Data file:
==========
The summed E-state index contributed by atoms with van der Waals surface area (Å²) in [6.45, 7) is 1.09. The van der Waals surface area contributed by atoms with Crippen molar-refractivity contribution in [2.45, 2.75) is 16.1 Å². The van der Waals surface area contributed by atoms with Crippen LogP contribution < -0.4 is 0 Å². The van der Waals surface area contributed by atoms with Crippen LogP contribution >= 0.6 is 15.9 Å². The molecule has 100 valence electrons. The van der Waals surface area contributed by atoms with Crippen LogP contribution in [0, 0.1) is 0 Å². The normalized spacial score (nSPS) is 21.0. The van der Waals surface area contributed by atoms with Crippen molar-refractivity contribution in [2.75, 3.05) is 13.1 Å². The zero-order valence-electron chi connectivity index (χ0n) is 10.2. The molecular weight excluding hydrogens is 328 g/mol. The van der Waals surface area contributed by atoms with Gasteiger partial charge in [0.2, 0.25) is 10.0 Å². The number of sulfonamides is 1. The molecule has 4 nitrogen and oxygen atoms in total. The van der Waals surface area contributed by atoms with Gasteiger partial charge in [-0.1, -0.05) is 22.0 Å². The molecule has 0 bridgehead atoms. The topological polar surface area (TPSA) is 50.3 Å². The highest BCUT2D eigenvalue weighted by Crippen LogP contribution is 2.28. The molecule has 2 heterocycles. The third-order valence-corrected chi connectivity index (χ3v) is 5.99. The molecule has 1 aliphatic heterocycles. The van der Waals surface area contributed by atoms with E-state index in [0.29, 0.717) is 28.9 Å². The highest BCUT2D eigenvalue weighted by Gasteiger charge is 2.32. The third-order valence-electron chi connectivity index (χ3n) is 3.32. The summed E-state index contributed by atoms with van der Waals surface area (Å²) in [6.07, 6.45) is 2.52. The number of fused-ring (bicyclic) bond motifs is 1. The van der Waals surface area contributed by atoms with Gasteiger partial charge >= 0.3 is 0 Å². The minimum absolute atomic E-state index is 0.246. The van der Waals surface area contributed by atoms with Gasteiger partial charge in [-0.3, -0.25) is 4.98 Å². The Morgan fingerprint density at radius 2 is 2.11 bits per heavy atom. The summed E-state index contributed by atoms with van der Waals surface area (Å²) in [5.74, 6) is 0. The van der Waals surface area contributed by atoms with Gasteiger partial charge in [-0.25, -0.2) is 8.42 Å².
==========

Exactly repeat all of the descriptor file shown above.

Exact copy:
The summed E-state index contributed by atoms with van der Waals surface area (Å²) in [6.45, 7) is 1.09. The van der Waals surface area contributed by atoms with Crippen molar-refractivity contribution in [2.45, 2.75) is 16.1 Å². The van der Waals surface area contributed by atoms with Crippen LogP contribution < -0.4 is 0 Å². The van der Waals surface area contributed by atoms with Crippen LogP contribution >= 0.6 is 15.9 Å². The molecule has 100 valence electrons. The van der Waals surface area contributed by atoms with Crippen LogP contribution in [0, 0.1) is 0 Å². The normalized spacial score (nSPS) is 21.0. The van der Waals surface area contributed by atoms with Crippen molar-refractivity contribution in [2.75, 3.05) is 13.1 Å². The zero-order valence-electron chi connectivity index (χ0n) is 10.2. The molecular weight excluding hydrogens is 328 g/mol. The van der Waals surface area contributed by atoms with Gasteiger partial charge in [0.2, 0.25) is 10.0 Å². The number of sulfonamides is 1. The molecule has 4 nitrogen and oxygen atoms in total. The van der Waals surface area contributed by atoms with Gasteiger partial charge in [-0.1, -0.05) is 22.0 Å². The molecule has 0 bridgehead atoms. The topological polar surface area (TPSA) is 50.3 Å². The highest BCUT2D eigenvalue weighted by Crippen LogP contribution is 2.28. The molecule has 2 heterocycles. The third-order valence-corrected chi connectivity index (χ3v) is 5.99. The molecule has 1 aliphatic heterocycles. The van der Waals surface area contributed by atoms with E-state index in [0.29, 0.717) is 28.9 Å². The highest BCUT2D eigenvalue weighted by Gasteiger charge is 2.32. The third-order valence-electron chi connectivity index (χ3n) is 3.32. The summed E-state index contributed by atoms with van der Waals surface area (Å²) in [6.07, 6.45) is 2.52. The number of fused-ring (bicyclic) bond motifs is 1. The van der Waals surface area contributed by atoms with Gasteiger partial charge >= 0.3 is 0 Å². The minimum absolute atomic E-state index is 0.246. The van der Waals surface area contributed by atoms with Gasteiger partial charge in [-0.3, -0.25) is 4.98 Å². The Morgan fingerprint density at radius 2 is 2.11 bits per heavy atom. The summed E-state index contributed by atoms with van der Waals surface area (Å²) in [5.74, 6) is 0. The van der Waals surface area contributed by atoms with Gasteiger partial charge in [-0.25, -0.2) is 8.42 Å².